The Gospel for Sunday, September 17th, 2017

The Gospel for September 17th, 2017: “The Parable of the Unforgiving Servant”

Matthew 18: 21-35

Reflection: I am the Unforgiving Servant

Wrath and anger are hateful things, yet the sinner hugs them tight.

–Sirach 27:30

In today’s gospel Peter asks Jesus how many times we must forgive a brother who sins against us (21). Jesus’ answer, seventy-seven, is not literal. He means always. This is typically radical teaching from our Lord. In His time, as in ours, other recourses for when another wrongs us are available and glorified. Certainly, we can seek to right the wrong through legal or judicial means. Then there is the path of violence that has been glorified time and time again in legend, history, and literature, especially  more recently in the era of film. The Christian option of reconciliation and forgiveness, however it may look in practice, is rare and considered weak and unsatisfying by the world.

Jesus knows this. He knows how tightly we hold onto the temptations of wrath and anger, as the quote from Sirach above suggests. So he follows up this teaching with “The Parable of the Unforgiving Servant,” which as an analogy or metaphor clearly demonstrates the need for forgiveness. A servant who is in debt to his king is about to be sold. He begs the king for mercy, vowing to pay him back in full.  The king is moved to be merciful and forgives the loan. Free again, the servant goes to another servant who owes him money and demands payment. The other servant begs for patience and mercy, as the first servant did with the king, but is flatly denied and thrown in person by the first servant who gave him the loan. Witnesses to this episode are disturbed by it and tell the king. In anger, the king says to the first servant, “You wicked servant! I forgave you your entire debt because you begged me to. Should you not have had pity on your fellow servant, as I had pity on you?” (32-33). The king then reverses his decision and hands the wicked servant over to the torturers until he can pay back the full debt, which seems impossible from prison. Jesus sums up the moral of the parable by saying, “So will my heavenly Father do to you, unless each of you forgives his brother from his heart” (35).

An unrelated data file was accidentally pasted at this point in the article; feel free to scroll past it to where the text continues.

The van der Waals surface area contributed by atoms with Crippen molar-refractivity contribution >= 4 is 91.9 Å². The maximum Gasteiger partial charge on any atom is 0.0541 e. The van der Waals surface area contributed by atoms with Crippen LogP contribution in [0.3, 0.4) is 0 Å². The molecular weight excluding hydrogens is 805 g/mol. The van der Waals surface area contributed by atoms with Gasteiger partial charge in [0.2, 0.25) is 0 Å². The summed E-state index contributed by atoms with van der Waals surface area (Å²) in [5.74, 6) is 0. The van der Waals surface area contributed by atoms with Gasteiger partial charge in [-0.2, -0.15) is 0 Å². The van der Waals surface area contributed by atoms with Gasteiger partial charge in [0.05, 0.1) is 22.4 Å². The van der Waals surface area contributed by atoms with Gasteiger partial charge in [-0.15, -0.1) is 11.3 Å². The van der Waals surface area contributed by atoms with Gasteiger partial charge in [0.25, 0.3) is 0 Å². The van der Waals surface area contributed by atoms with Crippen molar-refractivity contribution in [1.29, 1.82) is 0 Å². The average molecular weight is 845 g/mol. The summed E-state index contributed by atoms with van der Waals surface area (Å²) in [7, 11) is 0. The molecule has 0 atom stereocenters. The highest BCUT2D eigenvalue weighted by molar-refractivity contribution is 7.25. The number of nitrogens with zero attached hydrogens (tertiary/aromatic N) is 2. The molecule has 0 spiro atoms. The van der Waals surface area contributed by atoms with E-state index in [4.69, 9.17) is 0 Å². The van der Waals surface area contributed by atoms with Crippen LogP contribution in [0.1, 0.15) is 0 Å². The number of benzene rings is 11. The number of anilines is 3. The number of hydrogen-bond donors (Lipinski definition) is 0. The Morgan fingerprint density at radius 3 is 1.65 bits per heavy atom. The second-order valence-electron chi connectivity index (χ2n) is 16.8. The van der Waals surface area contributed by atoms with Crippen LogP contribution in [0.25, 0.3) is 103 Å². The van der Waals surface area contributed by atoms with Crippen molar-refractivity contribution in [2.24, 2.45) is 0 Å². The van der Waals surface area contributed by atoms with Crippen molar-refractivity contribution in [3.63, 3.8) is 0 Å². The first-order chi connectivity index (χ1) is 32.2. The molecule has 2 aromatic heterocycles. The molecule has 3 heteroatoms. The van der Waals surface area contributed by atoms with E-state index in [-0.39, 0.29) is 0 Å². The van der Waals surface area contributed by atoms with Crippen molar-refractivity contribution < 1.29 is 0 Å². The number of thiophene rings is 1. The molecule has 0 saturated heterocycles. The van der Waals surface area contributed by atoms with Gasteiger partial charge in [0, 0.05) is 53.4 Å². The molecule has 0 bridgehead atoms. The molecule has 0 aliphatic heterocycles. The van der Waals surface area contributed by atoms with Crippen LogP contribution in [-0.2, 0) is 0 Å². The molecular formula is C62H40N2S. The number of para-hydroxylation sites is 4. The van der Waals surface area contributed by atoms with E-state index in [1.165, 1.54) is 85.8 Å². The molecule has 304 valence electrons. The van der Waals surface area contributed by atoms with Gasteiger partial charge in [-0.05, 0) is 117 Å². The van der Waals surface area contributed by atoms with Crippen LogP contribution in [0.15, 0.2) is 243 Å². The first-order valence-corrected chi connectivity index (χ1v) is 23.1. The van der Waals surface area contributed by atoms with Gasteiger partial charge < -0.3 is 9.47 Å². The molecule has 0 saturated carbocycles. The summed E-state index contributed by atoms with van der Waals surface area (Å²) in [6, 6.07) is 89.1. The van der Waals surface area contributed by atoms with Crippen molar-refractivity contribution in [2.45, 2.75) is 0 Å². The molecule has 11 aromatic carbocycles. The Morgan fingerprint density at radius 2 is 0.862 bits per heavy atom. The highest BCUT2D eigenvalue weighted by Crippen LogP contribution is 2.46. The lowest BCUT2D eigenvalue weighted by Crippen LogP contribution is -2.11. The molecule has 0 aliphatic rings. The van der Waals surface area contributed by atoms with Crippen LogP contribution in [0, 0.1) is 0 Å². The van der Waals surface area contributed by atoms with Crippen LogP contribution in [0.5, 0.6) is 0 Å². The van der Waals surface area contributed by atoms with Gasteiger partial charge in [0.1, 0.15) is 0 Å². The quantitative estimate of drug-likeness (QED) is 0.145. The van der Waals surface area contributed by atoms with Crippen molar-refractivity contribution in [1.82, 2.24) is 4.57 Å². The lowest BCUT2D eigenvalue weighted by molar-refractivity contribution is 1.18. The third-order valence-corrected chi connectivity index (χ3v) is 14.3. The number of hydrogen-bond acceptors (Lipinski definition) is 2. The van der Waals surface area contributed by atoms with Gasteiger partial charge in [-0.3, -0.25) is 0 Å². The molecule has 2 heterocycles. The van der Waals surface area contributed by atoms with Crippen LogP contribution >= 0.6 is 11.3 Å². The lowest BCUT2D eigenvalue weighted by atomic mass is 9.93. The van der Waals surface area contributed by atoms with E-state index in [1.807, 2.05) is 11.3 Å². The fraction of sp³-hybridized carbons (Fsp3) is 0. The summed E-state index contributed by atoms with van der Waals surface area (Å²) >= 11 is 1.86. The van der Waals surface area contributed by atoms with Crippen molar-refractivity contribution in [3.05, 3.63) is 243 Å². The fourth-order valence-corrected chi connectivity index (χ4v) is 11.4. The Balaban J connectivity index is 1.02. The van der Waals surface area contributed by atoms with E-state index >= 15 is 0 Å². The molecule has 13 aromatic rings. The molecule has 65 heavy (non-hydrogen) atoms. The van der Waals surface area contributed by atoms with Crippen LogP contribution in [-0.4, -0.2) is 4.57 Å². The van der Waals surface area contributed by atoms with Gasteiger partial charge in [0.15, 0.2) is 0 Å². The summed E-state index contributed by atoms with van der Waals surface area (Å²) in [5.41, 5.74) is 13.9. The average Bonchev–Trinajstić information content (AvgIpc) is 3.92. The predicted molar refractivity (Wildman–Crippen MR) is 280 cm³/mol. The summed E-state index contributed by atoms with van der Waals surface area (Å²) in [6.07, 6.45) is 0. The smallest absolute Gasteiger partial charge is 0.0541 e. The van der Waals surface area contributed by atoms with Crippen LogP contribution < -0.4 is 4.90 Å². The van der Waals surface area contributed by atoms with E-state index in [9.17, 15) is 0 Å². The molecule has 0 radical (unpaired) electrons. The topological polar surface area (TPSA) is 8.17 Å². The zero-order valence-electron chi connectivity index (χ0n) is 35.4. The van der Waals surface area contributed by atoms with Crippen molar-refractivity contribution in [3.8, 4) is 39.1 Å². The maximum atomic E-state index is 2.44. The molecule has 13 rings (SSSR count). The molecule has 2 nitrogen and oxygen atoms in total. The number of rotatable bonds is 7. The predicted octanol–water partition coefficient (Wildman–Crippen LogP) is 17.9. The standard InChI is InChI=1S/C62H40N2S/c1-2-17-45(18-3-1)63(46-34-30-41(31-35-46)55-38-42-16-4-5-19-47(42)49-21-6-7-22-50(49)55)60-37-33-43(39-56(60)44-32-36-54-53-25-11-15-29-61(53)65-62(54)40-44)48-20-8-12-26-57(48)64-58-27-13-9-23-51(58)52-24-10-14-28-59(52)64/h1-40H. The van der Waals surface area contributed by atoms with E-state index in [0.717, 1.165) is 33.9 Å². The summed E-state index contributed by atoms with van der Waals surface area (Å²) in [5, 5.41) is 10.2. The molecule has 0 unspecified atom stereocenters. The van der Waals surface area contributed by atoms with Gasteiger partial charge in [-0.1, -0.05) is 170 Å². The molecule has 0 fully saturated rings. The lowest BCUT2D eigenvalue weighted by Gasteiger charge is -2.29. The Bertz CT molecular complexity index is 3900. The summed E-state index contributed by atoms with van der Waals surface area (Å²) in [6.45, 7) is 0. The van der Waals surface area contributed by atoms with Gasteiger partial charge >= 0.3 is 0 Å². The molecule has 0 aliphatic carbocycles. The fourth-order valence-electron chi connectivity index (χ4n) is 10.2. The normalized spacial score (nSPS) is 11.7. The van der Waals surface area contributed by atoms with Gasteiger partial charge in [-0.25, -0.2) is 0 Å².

As I have argued now many times in these blogs, I don’t think we want to read Jesus’ message using a “works contract” paradigm where the fate of the unforgiving servant is Hell because he failed to act in accordance with the model of the merciful king. This understanding tends to breed the kind of legalistic thinking that Jesus railed against in the Pharisees. We are not being prompted to ask what the law says and how we may follow it to the letter in order to be saved. The grace of our salvation is accomplished by Jesus’ death on the cross and Easter resurrection, which demands a change of heart. Jesus is inviting us to vicariously experience the incongruence of the worldly reaction to sin against us and the beatitude contained in Christ’s teaching of divine truth. It is heart-breaking in its irony. Do we feel the pathos of the unforgiving servant’s decision to not pay forward the mercy he experienced at the hands of the king? Do we see how his rejection of the gift of mercy endangers his happiness, not contributes to it? Do we realize the unforgiving servant is we, who fail to recognize all the opportunities in our life to forgive others as we have been forgiven by our Lord?

My heart breaks because I know I am the unforgiving servant. Many times, in spite of my knowledge of my blessed life in Christ, I fail to imitate Him and instead judge and condemn others in a plethora of ways, large and small. I indulge my fantasies of revenge fueled by petty wrath and anger. My heart does not break because I fear a fate at the hands “torturers” in Hell. Rather, my heart breaks because I failed to choose the beatitude of Christ in those moments. Anger and wrath are unfulfilling always. They darken my heart and distance me from the ecstatic happiness found in the Lord. It is pathetic and tragic enough on its own.

I think the lesson from this gospel is to seek peace for  past sins through prayer and the sacrament of reconciliation and ask for the Lord’s grace to help me choose happiness in the future by forgiving others daily—always. Jesus knows how hard it is. He is just trying to help us see it is worth it and possible through Him.

 

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